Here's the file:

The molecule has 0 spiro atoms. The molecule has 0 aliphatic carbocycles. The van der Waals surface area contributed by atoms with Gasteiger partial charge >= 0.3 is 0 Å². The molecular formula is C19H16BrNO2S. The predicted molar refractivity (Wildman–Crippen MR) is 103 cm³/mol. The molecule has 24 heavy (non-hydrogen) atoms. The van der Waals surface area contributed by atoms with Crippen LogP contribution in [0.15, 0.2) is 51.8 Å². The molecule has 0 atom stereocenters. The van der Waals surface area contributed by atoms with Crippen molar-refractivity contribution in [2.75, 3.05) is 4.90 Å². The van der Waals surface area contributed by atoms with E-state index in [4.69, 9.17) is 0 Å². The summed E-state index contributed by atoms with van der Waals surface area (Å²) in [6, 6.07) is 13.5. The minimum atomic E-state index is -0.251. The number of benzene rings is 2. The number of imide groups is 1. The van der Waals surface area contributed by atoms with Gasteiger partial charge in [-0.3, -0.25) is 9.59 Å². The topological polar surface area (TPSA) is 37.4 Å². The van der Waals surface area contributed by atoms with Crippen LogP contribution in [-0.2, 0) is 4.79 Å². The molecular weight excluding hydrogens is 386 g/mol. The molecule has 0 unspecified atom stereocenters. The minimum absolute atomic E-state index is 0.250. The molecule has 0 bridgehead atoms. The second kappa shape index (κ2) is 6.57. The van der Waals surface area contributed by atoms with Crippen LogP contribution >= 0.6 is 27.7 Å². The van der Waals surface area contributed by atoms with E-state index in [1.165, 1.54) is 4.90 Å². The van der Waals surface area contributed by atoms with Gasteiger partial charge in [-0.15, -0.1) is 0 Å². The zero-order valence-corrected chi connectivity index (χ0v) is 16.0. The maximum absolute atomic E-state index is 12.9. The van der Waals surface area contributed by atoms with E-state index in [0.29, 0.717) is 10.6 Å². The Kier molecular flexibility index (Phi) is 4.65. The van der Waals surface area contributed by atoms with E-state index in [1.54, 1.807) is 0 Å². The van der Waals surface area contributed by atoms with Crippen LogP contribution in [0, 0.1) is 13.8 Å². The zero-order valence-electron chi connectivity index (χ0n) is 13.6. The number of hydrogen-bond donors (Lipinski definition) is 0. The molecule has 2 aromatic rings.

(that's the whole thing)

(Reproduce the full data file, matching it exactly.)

The molecule has 0 spiro atoms. The molecule has 0 aliphatic carbocycles. The van der Waals surface area contributed by atoms with Gasteiger partial charge >= 0.3 is 0 Å². The molecular formula is C19H16BrNO2S. The predicted molar refractivity (Wildman–Crippen MR) is 103 cm³/mol. The molecule has 24 heavy (non-hydrogen) atoms. The van der Waals surface area contributed by atoms with Crippen LogP contribution in [0.15, 0.2) is 51.8 Å². The molecule has 0 atom stereocenters. The van der Waals surface area contributed by atoms with Crippen molar-refractivity contribution in [2.75, 3.05) is 4.90 Å². The van der Waals surface area contributed by atoms with E-state index in [4.69, 9.17) is 0 Å². The summed E-state index contributed by atoms with van der Waals surface area (Å²) in [6, 6.07) is 13.5. The minimum atomic E-state index is -0.251. The number of benzene rings is 2. The number of imide groups is 1. The van der Waals surface area contributed by atoms with Gasteiger partial charge in [-0.3, -0.25) is 9.59 Å². The topological polar surface area (TPSA) is 37.4 Å². The van der Waals surface area contributed by atoms with Crippen LogP contribution in [-0.2, 0) is 4.79 Å². The molecular weight excluding hydrogens is 386 g/mol. The molecule has 0 unspecified atom stereocenters. The minimum absolute atomic E-state index is 0.250. The molecule has 0 bridgehead atoms. The second kappa shape index (κ2) is 6.57. The van der Waals surface area contributed by atoms with Crippen LogP contribution >= 0.6 is 27.7 Å². The van der Waals surface area contributed by atoms with E-state index in [1.165, 1.54) is 4.90 Å². The van der Waals surface area contributed by atoms with Gasteiger partial charge in [-0.15, -0.1) is 0 Å². The zero-order valence-corrected chi connectivity index (χ0v) is 16.0. The maximum absolute atomic E-state index is 12.9. The van der Waals surface area contributed by atoms with E-state index in [0.29, 0.717) is 10.6 Å². The Kier molecular flexibility index (Phi) is 4.65. The van der Waals surface area contributed by atoms with E-state index in [1.54, 1.807) is 0 Å². The van der Waals surface area contributed by atoms with Crippen LogP contribution in [0, 0.1) is 13.8 Å². The zero-order valence-electron chi connectivity index (χ0n) is 13.6. The number of hydrogen-bond donors (Lipinski definition) is 0. The molecule has 2 aromatic rings.